Category Archives: Family
In my reading the other day I came across 1 Thessalonians 2:11–12:
For you know how, like a father with his children, we exhorted each one of you and encouraged you and charged you to walk in a manner worthy of God, who calls you into his own kingdom and glory.
Here Paul is communicating with the church in Thessalonikē. It was a new church he had recently founded and a church he found himself quickly detached from. Here he writes to exhort, encourage, and charge the church toward godliness in the same way a father would care for each of his particular children. This passage is deeply personal and affectionate.
Paul is not primarily seeking here to instruct fathers, yet it seems to me there are implications for those of us who are fathers. Note the three paralleled participles:
- Exhorted (παρακαλοῦντες). Writes one commentator, “In some contexts the verb may signify ‘to console’ or ‘to comfort’ (1 Thess. 3.7; 4.18; 2 Thess. 2.17), but in the context of moral instruction, such as here in v. 12, it conveys the meaning of ‘to exhort’ or ‘to urge’ a person to follow a certain mode of conduct” (Green 135).
- Encouraged (παραμυθούμενοι). Or to “comfort” (NIV84). The first two verbs overlap. “Both verbs indicate the act of encouraging or cheering someone. The first word more frequently than the second carries the connotation of exhortation, yet both are also used in contexts of admonition. The combination in Paul seems to indicate a positive encouragement to Christian living” (Martin 84).
- Charged (μαρτυρόμενοι). This is the most authoritative of the three verbs and it means to “implore” (HCSB) or to “urge” (NIV84) a matter of great importance. Paul uses the same term in Ephesians 4:17, “Now this I say and testify in the Lord, that you must no longer walk as the Gentiles do, in the futility of their minds.”
In this passing paternal metaphor Paul gives us a brief picture of godly fathering that is tender, personal, hopeful, encouraging, and yet firmly uncompromising.
While intermarriage appears to have been tolerated early in Israel’s history (Abraham, Joseph, and Moses married foreign women, perhaps for political reasons), this later changed. In fact, intermarriage was especially forbidden when Israel was at its weakest, according to John Goldengay. “Ezra and Nehemiah assume that the little Second Temple community living among other peoples is too weak to risk the loss of its identity by absorption into the wider group through intermarriage” (OTT1:747–748). But the concern was larger than identity, and it’s not hard to imagine why. A foreign wife carried her foreign-deity-baggage into a marriage, and likewise, a foreign husband carried his foreign-deity-baggage into a marriage. The addition of these deities into an Israelite home invariably shaped the spiritual devotion and worship practices of a family, making any wholehearted worship of the living God impossible (see 1 Kings 11:1–13). Goldengay takes this one step further by suggesting that Israelites may have been tempted to intermarry to secure divine insurance, a way to broaden one’s base of collected gods to better ensure personal blessing, peace, and financial prosperity. Whatever the motive, intermarriage with a non-believer, he writes, “compromises the principle that Yhwh alone is the one from whom the community must seek help and guidance for its life concerning matters of a moral and religious kind and concerning the future” (Ex. 34:12-16, Deut. 7:1-4, Ps. 106:34–36). Thus, the forbidding of intermarriage in Old Testament history was not a matter of racial preference, a point made especially clear with the Moabite people. It was faithless Moabite women who led Solomon’s heart astray and it was the faithful God-fearing woman named Ruth, also a Moabite, who became the great-grandmother of King David, thus finding herself in the lineage of the Savior. The bottom line: intermarriage was forbidden to preserve undistracted devotion to Yhwh. John Piper summarizes the point well: “The issue is not color mixing, or customs mixing, or clan identity. The issue is: will there be one common allegiance to the true God in this marriage or will there be divided affections?” God wants our homes to be places of guarded worship for Himself alone. There’s application in there for us all.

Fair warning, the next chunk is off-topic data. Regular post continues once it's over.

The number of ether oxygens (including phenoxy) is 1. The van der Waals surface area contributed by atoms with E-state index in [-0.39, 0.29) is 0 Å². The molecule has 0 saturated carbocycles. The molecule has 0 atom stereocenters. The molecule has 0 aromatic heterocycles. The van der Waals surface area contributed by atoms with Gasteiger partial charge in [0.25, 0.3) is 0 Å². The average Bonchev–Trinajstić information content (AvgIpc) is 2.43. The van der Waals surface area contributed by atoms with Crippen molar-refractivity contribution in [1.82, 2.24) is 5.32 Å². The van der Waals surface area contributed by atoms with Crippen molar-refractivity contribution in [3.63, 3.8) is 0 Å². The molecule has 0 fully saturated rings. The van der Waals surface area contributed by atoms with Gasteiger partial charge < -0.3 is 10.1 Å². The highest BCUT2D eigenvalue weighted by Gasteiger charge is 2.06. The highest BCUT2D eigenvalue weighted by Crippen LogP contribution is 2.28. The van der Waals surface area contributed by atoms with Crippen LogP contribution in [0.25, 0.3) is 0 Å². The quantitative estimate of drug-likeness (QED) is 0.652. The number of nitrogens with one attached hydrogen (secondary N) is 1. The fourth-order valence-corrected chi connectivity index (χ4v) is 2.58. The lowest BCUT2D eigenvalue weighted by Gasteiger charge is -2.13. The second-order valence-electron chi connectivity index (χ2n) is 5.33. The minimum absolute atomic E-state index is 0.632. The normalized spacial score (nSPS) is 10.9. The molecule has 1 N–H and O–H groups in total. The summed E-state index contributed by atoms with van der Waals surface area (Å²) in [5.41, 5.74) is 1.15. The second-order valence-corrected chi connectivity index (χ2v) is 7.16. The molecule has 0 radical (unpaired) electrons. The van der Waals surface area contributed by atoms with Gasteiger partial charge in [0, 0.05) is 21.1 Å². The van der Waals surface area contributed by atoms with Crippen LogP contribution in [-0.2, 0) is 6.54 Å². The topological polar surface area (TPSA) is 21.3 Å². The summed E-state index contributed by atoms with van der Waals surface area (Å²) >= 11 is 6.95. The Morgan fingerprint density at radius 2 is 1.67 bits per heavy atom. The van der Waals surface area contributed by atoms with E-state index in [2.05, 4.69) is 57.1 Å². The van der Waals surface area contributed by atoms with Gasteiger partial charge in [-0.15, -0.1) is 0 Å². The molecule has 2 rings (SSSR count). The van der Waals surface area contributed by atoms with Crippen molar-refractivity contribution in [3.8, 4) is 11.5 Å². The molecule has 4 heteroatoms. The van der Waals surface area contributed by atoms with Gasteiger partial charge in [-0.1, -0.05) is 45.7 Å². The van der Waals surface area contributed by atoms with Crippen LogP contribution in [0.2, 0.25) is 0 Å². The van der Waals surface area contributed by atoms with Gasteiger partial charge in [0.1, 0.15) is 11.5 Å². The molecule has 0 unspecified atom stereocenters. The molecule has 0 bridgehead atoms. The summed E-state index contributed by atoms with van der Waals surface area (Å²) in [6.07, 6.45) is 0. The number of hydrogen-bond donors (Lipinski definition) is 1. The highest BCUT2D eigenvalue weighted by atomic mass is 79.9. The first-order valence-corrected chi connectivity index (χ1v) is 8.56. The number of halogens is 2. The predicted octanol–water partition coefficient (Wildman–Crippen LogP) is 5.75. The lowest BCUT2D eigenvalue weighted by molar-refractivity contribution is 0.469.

You may remember that my kids are rednecks who love monster trucks. Well, one of the discoveries that awaited us as we traveled through North Carolina was the home of monster truck Grave Digger in the town of Kill Devil Hills—a fittingly named hometown for a fierce monster truck. Outside on the property four old models of the monster truck were spread out (the Grave Digger legacy is now 22 models deep). The public was invited into the workshop and the gift shop. While we were there I grabbed this picture of the kids:
And here is video of a run by GD in the 2007 freestyle competition in Atlanta. Having watched this 20 or more times I think this is the family favorite YouTube clip: